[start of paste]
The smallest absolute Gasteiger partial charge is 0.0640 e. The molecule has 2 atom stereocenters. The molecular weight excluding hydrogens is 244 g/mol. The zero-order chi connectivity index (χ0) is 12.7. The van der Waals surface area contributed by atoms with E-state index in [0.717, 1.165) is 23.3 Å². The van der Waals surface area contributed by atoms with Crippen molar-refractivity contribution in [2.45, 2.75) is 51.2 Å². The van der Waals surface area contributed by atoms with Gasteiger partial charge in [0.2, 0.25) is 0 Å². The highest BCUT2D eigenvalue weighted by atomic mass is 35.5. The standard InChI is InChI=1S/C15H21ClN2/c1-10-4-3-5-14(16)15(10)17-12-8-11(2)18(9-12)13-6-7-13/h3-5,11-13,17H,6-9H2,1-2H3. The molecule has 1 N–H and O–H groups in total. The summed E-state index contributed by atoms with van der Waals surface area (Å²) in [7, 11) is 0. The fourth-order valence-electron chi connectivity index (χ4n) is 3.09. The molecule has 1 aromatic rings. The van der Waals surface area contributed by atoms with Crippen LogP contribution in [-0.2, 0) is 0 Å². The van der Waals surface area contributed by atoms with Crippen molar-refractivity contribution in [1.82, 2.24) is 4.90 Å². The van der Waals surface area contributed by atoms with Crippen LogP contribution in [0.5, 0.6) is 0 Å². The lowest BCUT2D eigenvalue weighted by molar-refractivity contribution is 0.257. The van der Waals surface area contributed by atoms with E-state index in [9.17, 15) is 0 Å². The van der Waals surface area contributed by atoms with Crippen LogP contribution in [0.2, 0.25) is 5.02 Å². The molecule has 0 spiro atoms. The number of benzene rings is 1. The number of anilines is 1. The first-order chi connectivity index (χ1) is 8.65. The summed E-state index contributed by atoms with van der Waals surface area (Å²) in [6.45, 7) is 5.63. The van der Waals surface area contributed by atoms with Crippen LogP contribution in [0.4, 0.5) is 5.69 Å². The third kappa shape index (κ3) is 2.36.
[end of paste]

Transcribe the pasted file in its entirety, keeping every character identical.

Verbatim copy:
The smallest absolute Gasteiger partial charge is 0.0640 e. The molecule has 2 atom stereocenters. The molecular weight excluding hydrogens is 244 g/mol. The zero-order chi connectivity index (χ0) is 12.7. The van der Waals surface area contributed by atoms with E-state index in [0.717, 1.165) is 23.3 Å². The van der Waals surface area contributed by atoms with Crippen molar-refractivity contribution in [2.45, 2.75) is 51.2 Å². The van der Waals surface area contributed by atoms with Gasteiger partial charge in [0.2, 0.25) is 0 Å². The highest BCUT2D eigenvalue weighted by atomic mass is 35.5. The standard InChI is InChI=1S/C15H21ClN2/c1-10-4-3-5-14(16)15(10)17-12-8-11(2)18(9-12)13-6-7-13/h3-5,11-13,17H,6-9H2,1-2H3. The molecule has 1 N–H and O–H groups in total. The summed E-state index contributed by atoms with van der Waals surface area (Å²) in [7, 11) is 0. The fourth-order valence-electron chi connectivity index (χ4n) is 3.09. The molecule has 1 aromatic rings. The van der Waals surface area contributed by atoms with Crippen LogP contribution in [-0.2, 0) is 0 Å². The van der Waals surface area contributed by atoms with Crippen molar-refractivity contribution in [1.82, 2.24) is 4.90 Å². The van der Waals surface area contributed by atoms with Crippen LogP contribution in [0.5, 0.6) is 0 Å². The lowest BCUT2D eigenvalue weighted by molar-refractivity contribution is 0.257. The van der Waals surface area contributed by atoms with E-state index in [9.17, 15) is 0 Å². The van der Waals surface area contributed by atoms with Crippen LogP contribution in [0.2, 0.25) is 5.02 Å². The molecule has 0 spiro atoms. The number of benzene rings is 1. The number of anilines is 1. The first-order chi connectivity index (χ1) is 8.65. The summed E-state index contributed by atoms with van der Waals surface area (Å²) in [6.45, 7) is 5.63. The van der Waals surface area contributed by atoms with Crippen LogP contribution in [0.4, 0.5) is 5.69 Å². The third kappa shape index (κ3) is 2.36.